Trump rips 'all talk,' 'no action' civil rights icon Lewis
By Eugene Scott CNN
WASHINGTON (CNN) -- President-elect Donald Trump harshly responded to civil rights icon and Georgia Rep. John Lewis on Saturday, calling him "all talk" and "no action" after Lewis said Trump was not a "legitimate" president.
"Congressman John Lewis should spend more time on fixing and helping his district, which is in horrible shape and falling apart (not to mention crime infested) rather than falsely complaining about the election results. All talk, talk, talk - no action or results. Sad," Trump tweeted Saturday, which happened to fall on the weekend of the Martin Luther King Jr. federal holiday.
Trump later doubled down on his criticism -- though he did not take aim at Lewis' district -- tweeting Saturday night: "Congressman John Lewis should finally focus on the burning and crime infested inner-cities of the U.S. I can use all the help I can get!"
Lewis -- an ally of King who was brutally beaten by police in Selma, Alabama, in 1965 while marching for civil rights -- represents a Georgia district that includes most of Atlanta. On the campaign trail, Trump regularly decried crime in urban areas while pledging to revitalize neighborhoods primarily populated by black Americans.
A Hillary Clinton supporter, Lewis criticized Trump's ascension to head of state due to Russia's alleged meddling in the 2016 election.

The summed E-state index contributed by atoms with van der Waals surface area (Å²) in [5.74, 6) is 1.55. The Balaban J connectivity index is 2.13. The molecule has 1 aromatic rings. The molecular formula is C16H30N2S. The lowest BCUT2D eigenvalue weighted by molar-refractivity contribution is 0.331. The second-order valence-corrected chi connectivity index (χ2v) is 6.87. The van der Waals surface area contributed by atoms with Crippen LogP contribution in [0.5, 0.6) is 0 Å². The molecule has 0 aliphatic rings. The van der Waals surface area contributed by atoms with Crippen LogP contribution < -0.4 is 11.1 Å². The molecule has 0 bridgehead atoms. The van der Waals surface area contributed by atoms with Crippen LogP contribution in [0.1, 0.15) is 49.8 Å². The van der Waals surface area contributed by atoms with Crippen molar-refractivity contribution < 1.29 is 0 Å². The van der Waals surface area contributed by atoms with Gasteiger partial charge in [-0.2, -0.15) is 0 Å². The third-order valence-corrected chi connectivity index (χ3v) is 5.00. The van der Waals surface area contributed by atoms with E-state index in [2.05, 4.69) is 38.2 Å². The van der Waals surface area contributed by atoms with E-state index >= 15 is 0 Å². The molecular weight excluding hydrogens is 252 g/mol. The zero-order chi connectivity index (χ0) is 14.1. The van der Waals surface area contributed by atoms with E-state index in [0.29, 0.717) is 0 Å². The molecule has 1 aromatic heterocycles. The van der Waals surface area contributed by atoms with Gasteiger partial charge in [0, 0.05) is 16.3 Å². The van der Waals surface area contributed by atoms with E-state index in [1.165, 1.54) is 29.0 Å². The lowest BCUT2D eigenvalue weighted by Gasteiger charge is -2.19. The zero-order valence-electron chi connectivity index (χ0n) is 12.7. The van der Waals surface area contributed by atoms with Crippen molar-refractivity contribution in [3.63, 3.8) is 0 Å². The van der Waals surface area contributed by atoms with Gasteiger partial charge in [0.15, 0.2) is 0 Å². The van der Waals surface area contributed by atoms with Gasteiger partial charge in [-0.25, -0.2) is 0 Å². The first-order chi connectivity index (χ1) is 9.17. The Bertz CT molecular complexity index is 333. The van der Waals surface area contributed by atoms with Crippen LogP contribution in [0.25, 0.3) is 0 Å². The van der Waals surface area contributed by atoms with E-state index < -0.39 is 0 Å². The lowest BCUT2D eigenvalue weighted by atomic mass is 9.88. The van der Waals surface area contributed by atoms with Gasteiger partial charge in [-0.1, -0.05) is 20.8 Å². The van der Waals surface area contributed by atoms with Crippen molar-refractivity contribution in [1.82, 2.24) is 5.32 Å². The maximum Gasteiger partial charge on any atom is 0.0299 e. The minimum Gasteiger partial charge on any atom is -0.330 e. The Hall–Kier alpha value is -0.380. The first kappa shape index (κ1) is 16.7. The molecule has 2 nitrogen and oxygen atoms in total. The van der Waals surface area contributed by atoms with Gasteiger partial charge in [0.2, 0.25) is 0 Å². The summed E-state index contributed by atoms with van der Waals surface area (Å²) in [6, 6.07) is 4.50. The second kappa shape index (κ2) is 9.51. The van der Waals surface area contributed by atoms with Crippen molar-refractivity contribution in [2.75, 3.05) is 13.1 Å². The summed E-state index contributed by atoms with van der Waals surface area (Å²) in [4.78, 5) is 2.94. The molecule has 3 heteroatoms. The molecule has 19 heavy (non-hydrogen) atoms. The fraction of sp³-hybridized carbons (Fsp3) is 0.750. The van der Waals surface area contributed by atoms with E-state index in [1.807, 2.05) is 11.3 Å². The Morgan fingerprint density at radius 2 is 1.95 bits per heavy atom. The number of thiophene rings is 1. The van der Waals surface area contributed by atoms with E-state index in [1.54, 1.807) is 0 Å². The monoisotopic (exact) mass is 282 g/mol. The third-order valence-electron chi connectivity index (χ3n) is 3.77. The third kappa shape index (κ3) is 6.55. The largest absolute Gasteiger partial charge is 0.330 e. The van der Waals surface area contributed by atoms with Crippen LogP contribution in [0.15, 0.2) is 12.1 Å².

"I don't see this President-elect as a legitimate president," the long-serving Democrat told NBC News' Chuck Todd in a clip released Friday.
It was an astonishing rebuke by a sitting member of Congress toward an incoming President. Trump, however, largely launched his political career by calling into question the legitimacy of President Barack Obama's presidency by repeatedly suggesting he wasn't born in the United States.
Cornell William Brooks, the president of the NAACP, said Trump's remarks were disrespectful and called on him to apologize.
"By disrespecting @repjohnlewis, @realDonaldTrump dishonored Lewis' sacrifice & demeaned Americans & the rights, he nearly died 4. Apologize," Brooks tweeted, including an image of a bloodied Lewis taken during the Civil Rights Era.
Donna Brazile, the interim head of the Democratic National Committee, denounced Trump's remarks and said at a DNC gathering in Phoenix that Lewis "took action."
"He took action from marching from Selma to Montgomery. He took action in marching toward men wielding clubs across the Pettus Bridge. They fractured his skull because of the color of his skin. But John Lewis never stopped marching for justice and equality for all people," she said.
Meanwhile, Democratic members of Congress, highlighting Lewis' contributions to the civil rights movement, swiftly condemned Trump.
"Ahead of #MLKday2017, let us remember that many have tried to silence @repjohnlewis over the years. All have failed," tweeted House Minority Leader Nancy Pelosi.
California Sen. Kamala Harris said Lewis doesn't deserve to be attacked by Trump.